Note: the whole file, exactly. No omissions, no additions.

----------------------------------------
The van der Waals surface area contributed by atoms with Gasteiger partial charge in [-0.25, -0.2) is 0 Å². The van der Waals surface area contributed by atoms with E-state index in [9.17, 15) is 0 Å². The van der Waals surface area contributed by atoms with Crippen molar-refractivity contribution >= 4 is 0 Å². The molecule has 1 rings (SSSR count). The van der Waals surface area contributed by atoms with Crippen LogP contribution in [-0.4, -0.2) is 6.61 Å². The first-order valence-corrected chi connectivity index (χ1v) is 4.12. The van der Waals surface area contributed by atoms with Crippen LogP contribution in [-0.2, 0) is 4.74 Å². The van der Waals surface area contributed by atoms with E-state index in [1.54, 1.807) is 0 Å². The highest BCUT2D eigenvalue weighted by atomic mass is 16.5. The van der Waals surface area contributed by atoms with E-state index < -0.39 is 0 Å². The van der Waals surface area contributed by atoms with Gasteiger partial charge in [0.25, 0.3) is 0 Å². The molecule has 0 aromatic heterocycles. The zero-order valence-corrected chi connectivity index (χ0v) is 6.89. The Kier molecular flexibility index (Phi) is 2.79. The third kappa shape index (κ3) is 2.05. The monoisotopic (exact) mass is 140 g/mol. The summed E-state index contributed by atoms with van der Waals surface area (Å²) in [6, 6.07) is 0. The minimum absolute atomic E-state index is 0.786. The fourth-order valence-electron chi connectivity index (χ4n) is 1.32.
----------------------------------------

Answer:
The van der Waals surface area contributed by atoms with Gasteiger partial charge in [-0.25, -0.2) is 0 Å². The van der Waals surface area contributed by atoms with E-state index in [9.17, 15) is 0 Å². The van der Waals surface area contributed by atoms with Crippen molar-refractivity contribution >= 4 is 0 Å². The molecule has 1 rings (SSSR count). The van der Waals surface area contributed by atoms with Crippen LogP contribution in [-0.4, -0.2) is 6.61 Å². The first-order valence-corrected chi connectivity index (χ1v) is 4.12. The van der Waals surface area contributed by atoms with Crippen LogP contribution in [-0.2, 0) is 4.74 Å². The van der Waals surface area contributed by atoms with E-state index in [1.54, 1.807) is 0 Å². The highest BCUT2D eigenvalue weighted by atomic mass is 16.5. The van der Waals surface area contributed by atoms with E-state index < -0.39 is 0 Å². The van der Waals surface area contributed by atoms with Gasteiger partial charge in [0.25, 0.3) is 0 Å². The molecule has 0 aromatic heterocycles. The zero-order valence-corrected chi connectivity index (χ0v) is 6.89. The Kier molecular flexibility index (Phi) is 2.79. The third kappa shape index (κ3) is 2.05. The monoisotopic (exact) mass is 140 g/mol. The summed E-state index contributed by atoms with van der Waals surface area (Å²) in [6, 6.07) is 0. The minimum absolute atomic E-state index is 0.786. The fourth-order valence-electron chi connectivity index (χ4n) is 1.32.